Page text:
CitiusTech Blog



    CitiusTech Mobile Health Team on Dec 10, 2014

    Written by Vinil Menon & Arundhati Pawaskar for mHealthNews (Source)

    Vinil Menon is the Chief Technology Officer at CitiusTech
    Arundhati Pawaskar is a Software Engineer at CitiusTech

    Google’s new wearable technology, Google Glass, is seen as one of the most anticipated, transformative and breakthrough devices since the smartphone. With hands-free web and camera access capability, Google Glass has the ability to redefine various industries and in the healthcare space, this type of technology is likely to play a transformational role in the way care is delivered.

    Enhancing access to patient data in the inpatient setting

    While the industry’s attempt to digitize data has been fairly successful, EHR systems still struggle to make much of this information readily accessible to various stakeholders. Glass addresses both the mobility and accessibility challenge by providing a ubiquitous interface to share all kinds of healthcare data anywhere, at any time, with a few interesting benefits:
    • Optimizing the caregiver’s time - Physicians often spend 40 percent to 50 percent of their day in administrative activities like EHR documentation, greatly reducing the time available to attend to patients. With devices such as Glass, physicians can forego this time-consuming manual capture of patient data. They can seamlessly retrieve or input information into clinical applications according to each patient, possibly even at the point of care. They can even scroll through medical images or diagnostic reports while performing other tasks or view multiple studies from various sources simultaneously. The mobility and visual capability of Glass allows physicians to make better use of their time, greatly enhancing productivity and care quality.
    • Positively impacting the surgery setting - Another area where the quality of care can be optimized is in the operating room. Due to the hands-free nature of the device, doctors can simultaneously monitor patient vital stats without looking away from the patient, reducing the probability of surgical errors.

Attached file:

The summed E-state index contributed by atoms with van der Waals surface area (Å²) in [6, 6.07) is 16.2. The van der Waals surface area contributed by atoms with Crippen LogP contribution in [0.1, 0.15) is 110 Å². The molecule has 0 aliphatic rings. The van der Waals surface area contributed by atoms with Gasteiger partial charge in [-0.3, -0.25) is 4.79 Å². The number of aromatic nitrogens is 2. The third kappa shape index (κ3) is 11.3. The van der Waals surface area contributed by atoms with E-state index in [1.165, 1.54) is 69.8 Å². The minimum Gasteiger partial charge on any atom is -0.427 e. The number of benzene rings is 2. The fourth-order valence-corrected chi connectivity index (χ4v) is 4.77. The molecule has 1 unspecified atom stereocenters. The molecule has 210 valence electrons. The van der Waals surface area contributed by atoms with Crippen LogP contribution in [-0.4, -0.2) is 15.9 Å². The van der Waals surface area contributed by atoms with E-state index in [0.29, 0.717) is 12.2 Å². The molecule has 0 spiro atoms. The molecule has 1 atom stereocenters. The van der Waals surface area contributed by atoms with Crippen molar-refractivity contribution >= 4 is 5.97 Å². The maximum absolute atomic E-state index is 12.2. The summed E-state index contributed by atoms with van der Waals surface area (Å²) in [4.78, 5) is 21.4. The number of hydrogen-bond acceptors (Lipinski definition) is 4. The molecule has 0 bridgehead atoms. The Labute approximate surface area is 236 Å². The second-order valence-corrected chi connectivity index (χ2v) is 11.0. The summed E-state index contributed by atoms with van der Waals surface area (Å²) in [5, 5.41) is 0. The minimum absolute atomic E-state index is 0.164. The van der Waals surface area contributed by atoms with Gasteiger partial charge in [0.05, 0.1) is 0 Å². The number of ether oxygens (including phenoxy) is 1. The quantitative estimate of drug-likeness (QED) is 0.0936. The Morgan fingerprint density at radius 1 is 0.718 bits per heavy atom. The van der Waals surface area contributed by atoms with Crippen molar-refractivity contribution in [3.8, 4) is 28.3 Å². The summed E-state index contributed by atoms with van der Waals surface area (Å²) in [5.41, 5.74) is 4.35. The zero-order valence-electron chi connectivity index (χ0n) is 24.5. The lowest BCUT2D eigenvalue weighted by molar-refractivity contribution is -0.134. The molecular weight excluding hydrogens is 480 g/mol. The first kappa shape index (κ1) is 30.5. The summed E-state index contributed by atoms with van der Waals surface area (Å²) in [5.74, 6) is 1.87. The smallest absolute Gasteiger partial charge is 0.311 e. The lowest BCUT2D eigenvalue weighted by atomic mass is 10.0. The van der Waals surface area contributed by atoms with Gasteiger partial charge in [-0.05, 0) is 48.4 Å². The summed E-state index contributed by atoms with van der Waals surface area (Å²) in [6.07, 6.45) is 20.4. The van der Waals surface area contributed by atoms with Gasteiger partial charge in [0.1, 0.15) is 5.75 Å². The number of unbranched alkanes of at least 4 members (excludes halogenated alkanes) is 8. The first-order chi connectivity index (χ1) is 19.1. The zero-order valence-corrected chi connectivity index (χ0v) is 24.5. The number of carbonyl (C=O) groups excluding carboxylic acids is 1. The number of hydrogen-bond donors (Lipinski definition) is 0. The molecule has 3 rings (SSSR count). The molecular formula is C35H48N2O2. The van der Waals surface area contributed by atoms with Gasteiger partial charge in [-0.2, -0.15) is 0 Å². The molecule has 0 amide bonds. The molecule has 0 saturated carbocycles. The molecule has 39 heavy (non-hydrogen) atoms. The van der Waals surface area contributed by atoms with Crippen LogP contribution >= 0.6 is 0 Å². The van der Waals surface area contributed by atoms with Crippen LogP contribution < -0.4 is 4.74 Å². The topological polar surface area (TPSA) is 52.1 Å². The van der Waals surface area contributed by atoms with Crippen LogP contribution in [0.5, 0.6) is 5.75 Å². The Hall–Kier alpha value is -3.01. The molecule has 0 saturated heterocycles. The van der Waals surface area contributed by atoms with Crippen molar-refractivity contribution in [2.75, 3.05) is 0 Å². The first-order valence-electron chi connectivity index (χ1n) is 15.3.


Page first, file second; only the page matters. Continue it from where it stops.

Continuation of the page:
• Providing a ‘first person’ view - Google Glass’ ability to capture and transmit audio-visual content means that users can share a ‘first person’ view of the care setting. Visuals of a patient visit, the operating room, an emergency care setting and much more can be transmitted exactly as the care giver sees it.
    In areas like home care nursing or emergency care services, Google Glass can be especially effective in helping caregivers relay information about a patient’s condition in real time, and can thereby provide immediate interventional care if necessary. While these are enticing possibilities, physicians and technology teams must ensure this information is shared in a HIPAA-compliant manner.

    Enhancing consumer engagement

    Outside the hospital setting, Google Glass has potentially greater use as a consumer engagement tool. For consumers, Glass is an integrated interface for reminders or alerts about a wide variety of issues. This feature makes Glass a ‘known and accepted’ tool for receiving personal healthcare information, in addition to other personal data.

    Glass can be an effective mechanism for receiving healthcare-specific alerts and reminders, as it not only fits into the user’s daily routine but is also expected to be a device that is always on. For example, with degenerative conditions like Parkinson’s, where patients may face challenges remembering medications or appointments, Glass, if worn constantly, may be a viable option for providing personal reminders or emergency contact details that literally appear ‘in your face.’

    Concerns around data privacy

    While there are many areas where Glass can make a significant impact, a few issues will need to be addressed by the healthcare industry. The first, and probably the most important, is patient data privacy. These concerns are almost parallel to the issues that arise from mobile devices. For example, according to reports, only about 44 percent of providers encrypt their mobile devices. In its current form, Google Glass does not provide the ability to encrypt, making it even more vulnerable than most mobile devices. Also, an unattended Google Glass with its visual stream turned on is an extremely soft target for data theft and unauthorized access.

    In spite of these apprehensions, Google Glass has great potential to favorably impact the healthcare industry.  Once Glass is generally available, we will likely see heightened adoption by healthcare organizations and healthcare technology vendors in hopes of addressing some of today’s very pertinent challenges.

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